The time of year is upon us where the cold starts to creep across South Korea at the same speed of the yellows and reds creeping onto leaves everywhere. While the cold temperatures make staying indoors the easiest option, we always push ourselves to get out as much as possible before winter really takes hold. This past weekend we knew would be one of our last opportunities to sleep in our tent and go camping with our good friends before the cold made such a prospect too uncomfortable. Normally we would have been dressed up and celebrating Halloween, but the lure of one last camping trip was too great. As a compromise, Stephanie convinced everyone to bring a hiking-appropriate costume for our hike around Naejangsan National Park.
Long overdue, we finally made it to Naejangsan on this trip. Famous for its autumn colors, we’ve pushed off exploring this beautiful national park specifically to see it in all of its fire-y grandeur. While this weekend might have been about the earliest we could’ve gone to see the colors, we were fairly confident that some of the trees would be changing. The sea of oranges, yellows, and reds wasn’t as far reaching as we had hoped, but it was still a beautiful park with enough trees changing to make this expedition well worth the long wait to see this park.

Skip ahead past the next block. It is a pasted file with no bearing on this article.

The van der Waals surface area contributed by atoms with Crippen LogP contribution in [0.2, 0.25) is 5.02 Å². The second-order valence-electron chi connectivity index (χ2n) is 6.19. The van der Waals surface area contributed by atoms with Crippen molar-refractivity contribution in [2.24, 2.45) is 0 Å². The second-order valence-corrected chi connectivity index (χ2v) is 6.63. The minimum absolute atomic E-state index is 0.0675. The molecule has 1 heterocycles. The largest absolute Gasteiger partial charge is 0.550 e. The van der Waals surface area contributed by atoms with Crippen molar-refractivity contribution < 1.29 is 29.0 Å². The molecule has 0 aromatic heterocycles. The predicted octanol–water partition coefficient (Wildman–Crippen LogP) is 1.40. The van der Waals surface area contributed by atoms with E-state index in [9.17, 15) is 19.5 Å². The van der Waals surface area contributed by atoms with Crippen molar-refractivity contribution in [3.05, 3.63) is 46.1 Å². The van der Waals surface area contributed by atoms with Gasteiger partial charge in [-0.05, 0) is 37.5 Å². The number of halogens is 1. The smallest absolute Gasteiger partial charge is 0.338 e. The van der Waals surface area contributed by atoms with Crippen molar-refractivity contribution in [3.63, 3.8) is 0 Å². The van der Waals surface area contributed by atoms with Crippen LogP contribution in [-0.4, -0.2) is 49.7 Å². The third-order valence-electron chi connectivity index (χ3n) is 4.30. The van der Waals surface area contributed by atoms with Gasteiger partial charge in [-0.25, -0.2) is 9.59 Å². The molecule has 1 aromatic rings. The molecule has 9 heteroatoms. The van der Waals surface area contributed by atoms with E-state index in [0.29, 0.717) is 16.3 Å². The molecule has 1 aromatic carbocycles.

We started the hike at Naejangsa Temple at around 8:30am and hiked to the Ggachibong Peak (까치봉). After a brief rest and snack, we pushed on to the Sinseonbong Peak (the tallest in the park) and finally to the top of Yeonjabong Peak before heading back down to the temple. All in all, the horseshoe circuit took us 15 kilometers. We stopped multiple times for photos, lunch, and even drinks but finished out the day at around 4:30 in the afternoon. If you are into less physical activity, there is a cable car to an observatory with great views which costs around 11,000 won round trip per person or you could just enjoy the valley as the colors were the brightest there.